Avalon.  The very name evokes ancient mysteries, for its legends that some dare call "history" have long harbored mystical and mythological meanings.  Arthur.  Excalibur.  Lord Tennyson's Idylls of the King.  Avalon, in italics, is the name of one of my favorite rock records ever, and I cannot emphasize enough (though this time proper grammar dictates no italics) that Avalon is also one of my favorite destinations ever.  I wouldn't doubt that Bryan Ferry or Phil Manzanera fancies it as well.

Avalon, the town, is a small seaside enclave twenty-six miles from the mainland of California on Santa Catalina Island. Protected by a bay on the leeward side of the island, the town, which has elements of the best of San Francisco (steep narrow streets bedecked with Victorians), of Main Street USA (old school, independent, Mom-and-Pops, some selling malteds), and of the French Riviera I can only presume (lavish yet elegant Mediterranean-style estates hanging off terraced soapstone cliffs with blazing balcony views of sunlight glinting off the tinted windows of yachts moored in the humble half-moon of a harbor below; of sailboats and skiffs upon the white-capped cobalt blue of the Pacific shimmering its golden glaze in an elongated triangle to the horizon), is a sheltered cove I'm tempted to call Paradise because it rarely gets too hot or cold or crowded.  Maybe Midas — and not only King Arthur, but possibly Roxy Music, too — lived here once upon a time.  The homeless sure don't — they probably can't afford the ferry ride over. Approximately 3,800 suntanned souls live in Avalon year round.  With few automobiles about, there is not even one traffic light. People mostly get around the 2.9 square miles of the city on golf carts. The collective sound of golf carts in the village (say one were noticing their hypnotic, fifteen-miles-per-hour-maximum, collective sound from the second story window of a small white room in the historic Hermosa Hotel; a sound that, surprisingly, I did not find at all abrasive) sounds like a single intent lawnmower going by, going by, going by always, always, going by, as if it were committed to cutting the grass upon some invisible and infinite island lawn.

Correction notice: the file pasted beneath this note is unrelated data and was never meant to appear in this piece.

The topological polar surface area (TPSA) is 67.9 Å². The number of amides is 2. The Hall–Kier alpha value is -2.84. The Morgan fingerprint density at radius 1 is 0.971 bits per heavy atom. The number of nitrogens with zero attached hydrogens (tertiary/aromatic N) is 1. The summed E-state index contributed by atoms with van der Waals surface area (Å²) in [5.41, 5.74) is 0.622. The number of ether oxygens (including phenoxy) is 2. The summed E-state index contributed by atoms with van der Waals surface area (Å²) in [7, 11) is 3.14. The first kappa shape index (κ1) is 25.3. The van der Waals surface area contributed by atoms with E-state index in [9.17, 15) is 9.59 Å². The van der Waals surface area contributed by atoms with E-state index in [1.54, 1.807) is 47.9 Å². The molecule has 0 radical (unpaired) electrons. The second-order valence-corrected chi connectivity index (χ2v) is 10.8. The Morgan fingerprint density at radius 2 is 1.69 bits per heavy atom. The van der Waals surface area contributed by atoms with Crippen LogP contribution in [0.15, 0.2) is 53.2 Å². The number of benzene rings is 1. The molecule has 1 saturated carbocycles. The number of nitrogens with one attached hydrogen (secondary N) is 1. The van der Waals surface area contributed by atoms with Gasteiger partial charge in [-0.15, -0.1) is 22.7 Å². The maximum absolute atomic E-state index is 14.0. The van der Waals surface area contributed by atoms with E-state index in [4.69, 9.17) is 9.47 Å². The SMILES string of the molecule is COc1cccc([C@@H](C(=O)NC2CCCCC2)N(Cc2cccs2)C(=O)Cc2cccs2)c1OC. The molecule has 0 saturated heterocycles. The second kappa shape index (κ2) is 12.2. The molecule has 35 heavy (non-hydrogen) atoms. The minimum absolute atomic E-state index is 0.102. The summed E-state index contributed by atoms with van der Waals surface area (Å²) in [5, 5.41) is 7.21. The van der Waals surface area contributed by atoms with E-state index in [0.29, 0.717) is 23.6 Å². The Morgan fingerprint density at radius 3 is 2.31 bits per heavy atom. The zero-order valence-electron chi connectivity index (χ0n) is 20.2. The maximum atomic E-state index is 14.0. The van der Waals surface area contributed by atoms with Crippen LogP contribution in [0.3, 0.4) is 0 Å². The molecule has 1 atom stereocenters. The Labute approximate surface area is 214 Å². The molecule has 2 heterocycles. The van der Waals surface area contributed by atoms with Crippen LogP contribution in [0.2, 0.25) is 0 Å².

When in Avalon ...  And so we took a tour of the town in one such buzzing golf cart.  Drove steep one-lane roads that wound above town, where beautiful "blue dick" flowers flourished beside the punishing paddles of prickly pear cacti (ouch!); and where, finally, up in these sunburnt hills high above Avalon, the subtle, intermingled, intermittent scents of open air eateries, fish, admixture of sunscreen and sweat, tidal surge and salty air, are pungently purged by the funky aromas of chaparral.  Stopped the golf cart abruptly and took a whiff of this weird windblown bloom.  Kids called me crazy for sniffing the air like some white rabbit. Drove on, but stopped again soon, this time at the entrance to a gated road on Mt. Ada that led higher up a steep ridge to the Wrigley's famous manor overlooking everything they once owned . . . .

I closed my eyes there for a second at the overlook under the Wrigley mansion and saw, in black-and-white, in stills that mysteriously floated by, this astonishing image of a baseball diamond and outfield on an island in my mind.  Wrigley built it, and the Cubs came.  The team arrived every winter before The War for spring training . . . .

l., Chicago Cubs Signed Baseball 1931; r., Cubs Third Baseman Stan Hack's Baseball Glove (Catalina Island Museum)